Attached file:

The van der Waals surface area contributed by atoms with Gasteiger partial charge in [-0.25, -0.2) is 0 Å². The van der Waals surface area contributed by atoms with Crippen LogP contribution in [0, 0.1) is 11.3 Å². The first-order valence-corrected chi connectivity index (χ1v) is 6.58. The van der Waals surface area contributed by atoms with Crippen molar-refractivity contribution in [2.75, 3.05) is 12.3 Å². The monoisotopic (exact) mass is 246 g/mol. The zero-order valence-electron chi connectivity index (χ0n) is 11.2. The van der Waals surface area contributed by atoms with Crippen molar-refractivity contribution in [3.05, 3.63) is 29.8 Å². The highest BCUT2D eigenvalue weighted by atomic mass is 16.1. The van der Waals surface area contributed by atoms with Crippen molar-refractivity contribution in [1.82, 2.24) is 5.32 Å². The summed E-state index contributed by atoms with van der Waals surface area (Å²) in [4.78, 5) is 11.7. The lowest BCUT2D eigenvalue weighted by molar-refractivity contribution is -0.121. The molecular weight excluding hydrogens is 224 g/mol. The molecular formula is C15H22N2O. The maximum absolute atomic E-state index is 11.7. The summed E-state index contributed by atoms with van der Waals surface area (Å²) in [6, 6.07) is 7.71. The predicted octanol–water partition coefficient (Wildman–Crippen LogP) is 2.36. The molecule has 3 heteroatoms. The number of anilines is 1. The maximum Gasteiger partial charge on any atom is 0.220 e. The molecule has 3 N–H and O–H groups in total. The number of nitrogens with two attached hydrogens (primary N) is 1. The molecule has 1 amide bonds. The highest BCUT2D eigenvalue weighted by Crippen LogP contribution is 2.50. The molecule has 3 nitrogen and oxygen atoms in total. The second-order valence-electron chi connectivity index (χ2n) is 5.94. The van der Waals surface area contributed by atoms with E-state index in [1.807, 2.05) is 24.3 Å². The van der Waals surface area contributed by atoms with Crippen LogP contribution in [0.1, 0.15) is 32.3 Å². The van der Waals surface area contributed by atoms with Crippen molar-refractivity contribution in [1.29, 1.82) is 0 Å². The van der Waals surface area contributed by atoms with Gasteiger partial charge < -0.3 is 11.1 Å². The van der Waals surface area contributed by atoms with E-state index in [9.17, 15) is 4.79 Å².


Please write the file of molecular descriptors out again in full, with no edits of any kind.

The van der Waals surface area contributed by atoms with Gasteiger partial charge in [-0.25, -0.2) is 0 Å². The van der Waals surface area contributed by atoms with Crippen LogP contribution in [0, 0.1) is 11.3 Å². The first-order valence-corrected chi connectivity index (χ1v) is 6.58. The van der Waals surface area contributed by atoms with Crippen molar-refractivity contribution in [2.75, 3.05) is 12.3 Å². The monoisotopic (exact) mass is 246 g/mol. The zero-order valence-electron chi connectivity index (χ0n) is 11.2. The van der Waals surface area contributed by atoms with Crippen molar-refractivity contribution in [3.05, 3.63) is 29.8 Å². The highest BCUT2D eigenvalue weighted by atomic mass is 16.1. The van der Waals surface area contributed by atoms with Crippen molar-refractivity contribution in [1.82, 2.24) is 5.32 Å². The summed E-state index contributed by atoms with van der Waals surface area (Å²) in [4.78, 5) is 11.7. The lowest BCUT2D eigenvalue weighted by molar-refractivity contribution is -0.121. The molecular weight excluding hydrogens is 224 g/mol. The molecular formula is C15H22N2O. The maximum absolute atomic E-state index is 11.7. The summed E-state index contributed by atoms with van der Waals surface area (Å²) in [6, 6.07) is 7.71. The predicted octanol–water partition coefficient (Wildman–Crippen LogP) is 2.36. The molecule has 3 heteroatoms. The number of anilines is 1. The maximum Gasteiger partial charge on any atom is 0.220 e. The molecule has 3 N–H and O–H groups in total. The number of nitrogens with two attached hydrogens (primary N) is 1. The molecule has 1 amide bonds. The highest BCUT2D eigenvalue weighted by Crippen LogP contribution is 2.50. The molecule has 3 nitrogen and oxygen atoms in total. The second-order valence-electron chi connectivity index (χ2n) is 5.94. The van der Waals surface area contributed by atoms with E-state index in [1.807, 2.05) is 24.3 Å². The van der Waals surface area contributed by atoms with Crippen LogP contribution in [0.1, 0.15) is 32.3 Å². The van der Waals surface area contributed by atoms with Crippen molar-refractivity contribution in [1.29, 1.82) is 0 Å². The van der Waals surface area contributed by atoms with Gasteiger partial charge < -0.3 is 11.1 Å². The van der Waals surface area contributed by atoms with E-state index in [9.17, 15) is 4.79 Å².